I was doomed from birth. I’m not sure I could have been expected to be anything other than a perfectionist. I came by it honestly. My mother readily admits it was her worst trait as well as her best trait. She came by it honestly too I suppose. While her mom died when I was two I’ve been told stories of how she mopped her floors twice a day. How disappointed she might be with me her oldest grandchild who is doing well just to vacuum once a week. You can see why I say my mother must have come by it honestly.
I look back at old photos of myself and see a creative and expressive child. One that didn’t worry about being perfect. Something happened though. Maybe it was the awkward preteen and teen years. Maybe it was the pressure I put on myself to be strong when my mother was so sick. Or maybe it was just how we all begin to grow up.
I had to be perfect. I had to do everything perfectly. If I didn’t I wasn’t good enough. If I didn’t I wouldn’t have the approval of others. If I wasn’t perfect I wasn’t worthy.
I was trying to be perfect for others. Not for myself or even for God.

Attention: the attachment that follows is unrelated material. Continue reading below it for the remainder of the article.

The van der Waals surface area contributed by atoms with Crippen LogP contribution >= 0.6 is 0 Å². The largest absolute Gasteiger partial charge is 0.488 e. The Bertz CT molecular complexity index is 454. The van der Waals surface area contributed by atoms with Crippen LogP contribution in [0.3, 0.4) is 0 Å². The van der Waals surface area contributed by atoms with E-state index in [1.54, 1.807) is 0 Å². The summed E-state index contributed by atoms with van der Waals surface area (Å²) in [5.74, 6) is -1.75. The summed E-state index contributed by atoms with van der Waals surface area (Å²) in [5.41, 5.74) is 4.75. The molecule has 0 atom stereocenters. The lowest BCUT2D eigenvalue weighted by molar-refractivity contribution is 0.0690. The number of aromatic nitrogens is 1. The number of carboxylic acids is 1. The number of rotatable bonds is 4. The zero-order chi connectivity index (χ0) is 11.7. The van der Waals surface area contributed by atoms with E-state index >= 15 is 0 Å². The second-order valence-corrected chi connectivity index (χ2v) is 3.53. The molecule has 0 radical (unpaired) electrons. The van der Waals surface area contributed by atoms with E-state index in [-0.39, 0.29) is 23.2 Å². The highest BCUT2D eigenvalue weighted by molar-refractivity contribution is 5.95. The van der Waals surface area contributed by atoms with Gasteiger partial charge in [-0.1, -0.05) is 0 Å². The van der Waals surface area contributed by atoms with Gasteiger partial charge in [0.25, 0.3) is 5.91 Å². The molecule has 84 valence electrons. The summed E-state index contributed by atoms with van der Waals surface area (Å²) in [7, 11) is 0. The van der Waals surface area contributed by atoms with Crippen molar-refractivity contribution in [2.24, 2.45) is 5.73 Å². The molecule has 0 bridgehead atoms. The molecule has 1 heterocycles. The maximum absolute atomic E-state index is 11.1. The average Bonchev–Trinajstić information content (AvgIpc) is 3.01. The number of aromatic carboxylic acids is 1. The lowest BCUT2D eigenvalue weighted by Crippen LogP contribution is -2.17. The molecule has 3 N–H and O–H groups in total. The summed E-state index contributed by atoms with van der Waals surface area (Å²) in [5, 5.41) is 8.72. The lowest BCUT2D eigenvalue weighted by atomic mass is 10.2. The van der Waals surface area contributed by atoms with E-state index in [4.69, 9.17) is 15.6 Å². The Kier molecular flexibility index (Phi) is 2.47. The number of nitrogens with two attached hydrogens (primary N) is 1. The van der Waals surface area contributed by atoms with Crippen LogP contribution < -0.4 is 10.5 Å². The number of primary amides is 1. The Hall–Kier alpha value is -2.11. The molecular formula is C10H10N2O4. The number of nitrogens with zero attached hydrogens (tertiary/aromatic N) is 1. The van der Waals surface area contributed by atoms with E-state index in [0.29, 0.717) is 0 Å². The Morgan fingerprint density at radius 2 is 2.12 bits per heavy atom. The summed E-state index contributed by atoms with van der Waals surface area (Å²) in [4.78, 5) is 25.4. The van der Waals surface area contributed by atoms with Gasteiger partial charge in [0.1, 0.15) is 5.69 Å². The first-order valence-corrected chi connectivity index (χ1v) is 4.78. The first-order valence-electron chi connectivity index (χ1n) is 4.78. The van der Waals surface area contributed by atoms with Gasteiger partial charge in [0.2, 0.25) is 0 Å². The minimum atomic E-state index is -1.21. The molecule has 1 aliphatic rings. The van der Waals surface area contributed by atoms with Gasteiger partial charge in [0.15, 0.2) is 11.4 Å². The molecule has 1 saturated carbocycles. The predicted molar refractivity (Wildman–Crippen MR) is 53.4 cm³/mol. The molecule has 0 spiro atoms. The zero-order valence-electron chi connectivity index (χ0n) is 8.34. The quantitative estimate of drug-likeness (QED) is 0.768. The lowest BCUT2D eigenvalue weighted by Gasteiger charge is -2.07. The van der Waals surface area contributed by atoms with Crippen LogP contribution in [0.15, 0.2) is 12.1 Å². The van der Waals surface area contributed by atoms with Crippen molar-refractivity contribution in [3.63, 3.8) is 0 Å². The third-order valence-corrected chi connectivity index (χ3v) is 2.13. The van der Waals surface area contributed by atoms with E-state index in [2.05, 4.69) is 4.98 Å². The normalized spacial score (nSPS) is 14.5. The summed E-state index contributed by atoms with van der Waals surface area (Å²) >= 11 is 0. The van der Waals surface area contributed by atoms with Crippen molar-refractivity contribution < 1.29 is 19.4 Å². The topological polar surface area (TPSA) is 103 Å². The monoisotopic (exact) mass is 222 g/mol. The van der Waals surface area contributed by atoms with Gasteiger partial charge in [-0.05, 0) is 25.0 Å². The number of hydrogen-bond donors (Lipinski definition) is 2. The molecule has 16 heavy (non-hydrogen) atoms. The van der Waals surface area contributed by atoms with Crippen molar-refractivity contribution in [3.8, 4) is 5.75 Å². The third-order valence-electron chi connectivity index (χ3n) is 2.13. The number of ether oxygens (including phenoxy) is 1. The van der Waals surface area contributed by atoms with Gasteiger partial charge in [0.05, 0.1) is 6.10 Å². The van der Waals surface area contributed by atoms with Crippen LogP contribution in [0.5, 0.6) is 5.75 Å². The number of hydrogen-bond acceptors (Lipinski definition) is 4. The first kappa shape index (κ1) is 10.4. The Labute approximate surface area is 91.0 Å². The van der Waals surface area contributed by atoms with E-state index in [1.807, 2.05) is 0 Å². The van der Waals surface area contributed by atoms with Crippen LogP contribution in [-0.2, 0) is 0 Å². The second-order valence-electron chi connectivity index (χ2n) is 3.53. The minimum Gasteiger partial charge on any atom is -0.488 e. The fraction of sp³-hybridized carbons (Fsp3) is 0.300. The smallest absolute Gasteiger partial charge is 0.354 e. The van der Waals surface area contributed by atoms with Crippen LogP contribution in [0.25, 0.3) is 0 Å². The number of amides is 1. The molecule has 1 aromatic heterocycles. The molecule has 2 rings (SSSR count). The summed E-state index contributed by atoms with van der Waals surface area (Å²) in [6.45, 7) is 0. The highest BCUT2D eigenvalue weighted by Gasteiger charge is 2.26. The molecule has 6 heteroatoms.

Eventually the perfectionism began suffocating me. It seeped into everything. Not only effecting my own stress levels I caught myself projecting it onto others. No one could measure up to my expectations.
It was time to give up on perfect.
But he said to me, “My grace is sufficient for you, for my power is made perfect in weakness,” Therefore I will boast all the more gladly about my weaknesses, so that Christ’s power may rest on me. — 2 Corinthians 12:9
Giving up on perfect brings relief. Perfection paralyzes creativity. As I’ve given up on perfect I’m finding my creativity again. I’ve discovered that I am worthy. I can accept His grace. I don’t have to earn it. And most of all I don’t need to measure up to the expectations of others.
For by one sacrifice he has made perfect forever those who are being made holy. Hebrews 10:14